JAPANESE TYPES OF MEDITATION
Probably the most typical and best known of Japanese meditation is Zen meditation. "Zen" is the Japanese word derived from the Chinese "Chan", which in turn is derived from the Sanskrit "Dhyana", meaning meditation.
Zen Buddhism was developed by the Indian monk Bodhidharma at the Shaolin Temple in the 6th century in China, and later spread to and became popular in Japan. It is no surprise, therefore, that Zen meditation is widely used in advanced Shaolin Kungfu and advanced Karate.
The aim of Zen meditation is to achieve a state of no-mind, which is actually mind in its purest, universal form, without any distortions and disillusions. A remarkable feature of Zen is its great emphasis on doing, and its utmost disregard for theoretical knowledge. The aspirant sits in the full or half lotus posture in zazen (sitting meditation), and let his mind be void.
If thoughts appear in his mind, he is to throw the thoughts away; or, if he fails to do so, just note the thoughts or mental images without any conscious thinking on them. In this way, satori is achieved, that is, a clarity of mind that sees things as they really are.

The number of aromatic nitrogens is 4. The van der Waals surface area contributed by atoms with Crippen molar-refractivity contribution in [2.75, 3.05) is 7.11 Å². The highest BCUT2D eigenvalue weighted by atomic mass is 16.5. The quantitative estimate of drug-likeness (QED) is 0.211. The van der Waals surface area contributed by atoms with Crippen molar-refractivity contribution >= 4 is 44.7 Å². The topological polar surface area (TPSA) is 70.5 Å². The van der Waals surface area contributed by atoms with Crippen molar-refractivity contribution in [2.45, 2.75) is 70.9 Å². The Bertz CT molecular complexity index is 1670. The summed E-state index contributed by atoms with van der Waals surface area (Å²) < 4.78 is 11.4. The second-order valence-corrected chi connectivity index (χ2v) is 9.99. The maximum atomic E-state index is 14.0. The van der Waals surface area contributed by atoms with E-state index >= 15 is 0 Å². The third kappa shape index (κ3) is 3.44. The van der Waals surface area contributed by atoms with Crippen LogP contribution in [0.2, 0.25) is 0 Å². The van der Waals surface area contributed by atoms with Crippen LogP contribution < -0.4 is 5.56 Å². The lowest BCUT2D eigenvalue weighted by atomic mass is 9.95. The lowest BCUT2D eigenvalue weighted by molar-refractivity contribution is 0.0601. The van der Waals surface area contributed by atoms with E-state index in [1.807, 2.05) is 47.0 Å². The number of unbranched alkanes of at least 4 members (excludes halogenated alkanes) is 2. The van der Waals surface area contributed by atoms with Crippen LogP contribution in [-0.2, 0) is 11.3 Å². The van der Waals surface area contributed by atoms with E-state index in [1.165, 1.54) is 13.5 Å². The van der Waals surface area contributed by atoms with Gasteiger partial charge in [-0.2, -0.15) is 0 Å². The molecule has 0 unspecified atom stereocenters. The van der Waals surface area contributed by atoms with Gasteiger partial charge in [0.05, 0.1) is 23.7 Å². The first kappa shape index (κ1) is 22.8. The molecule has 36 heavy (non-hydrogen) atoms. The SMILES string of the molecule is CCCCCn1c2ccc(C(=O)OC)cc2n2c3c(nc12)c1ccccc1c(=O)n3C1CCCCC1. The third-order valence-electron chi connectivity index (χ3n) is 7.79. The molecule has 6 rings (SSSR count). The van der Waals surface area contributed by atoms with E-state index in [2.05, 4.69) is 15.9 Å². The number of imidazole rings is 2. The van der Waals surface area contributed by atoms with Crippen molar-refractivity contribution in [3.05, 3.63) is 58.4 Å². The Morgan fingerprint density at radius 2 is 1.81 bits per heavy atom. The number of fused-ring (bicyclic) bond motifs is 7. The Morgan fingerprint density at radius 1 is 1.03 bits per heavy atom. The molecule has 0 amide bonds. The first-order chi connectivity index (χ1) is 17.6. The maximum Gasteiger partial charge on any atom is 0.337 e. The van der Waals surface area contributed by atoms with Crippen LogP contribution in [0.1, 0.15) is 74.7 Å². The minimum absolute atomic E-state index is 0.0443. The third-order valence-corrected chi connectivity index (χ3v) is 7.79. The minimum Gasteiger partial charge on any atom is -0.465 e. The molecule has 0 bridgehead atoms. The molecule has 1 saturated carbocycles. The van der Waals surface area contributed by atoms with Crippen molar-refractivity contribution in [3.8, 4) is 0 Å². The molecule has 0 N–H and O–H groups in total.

A Zen master applies this satori in all his daily living, not just when he is in meditation. A student once asked a master what Zen was. He replied, "When I eat, I eat; when I sleep, I sleep. That is Zen." In other words, the Zen master is always mindful of what he is doing now.
A unique method, besides zazen, to help a student to achieve satori is the use of koans. A koan is a question that is non-sensible to the ordinary thinking mind, such as "What is your primordial face?" Using knowledge or intellect to solve the question is futile, because there is no logical answer to such an "illogical" question.
The student meditates on the non-sensible koan until it drives him to a feverish pitch, as he cannot find any intelligent answer to the question. Then, in a flash of insight, he realizes that ordinary conscious thinking cannot give him the answer: he achieves satori. He discards his ordinary thinking mind, and achieves no-mind.
In Western psychological terms, he by-passes his ordinary conscious level to reach his deeper sub-consciousness. The answer he had been trying very hard to find may now suddenly appear to him apparelled in celestial lights. He does not merely think of the answer; he knows by direct inner experience.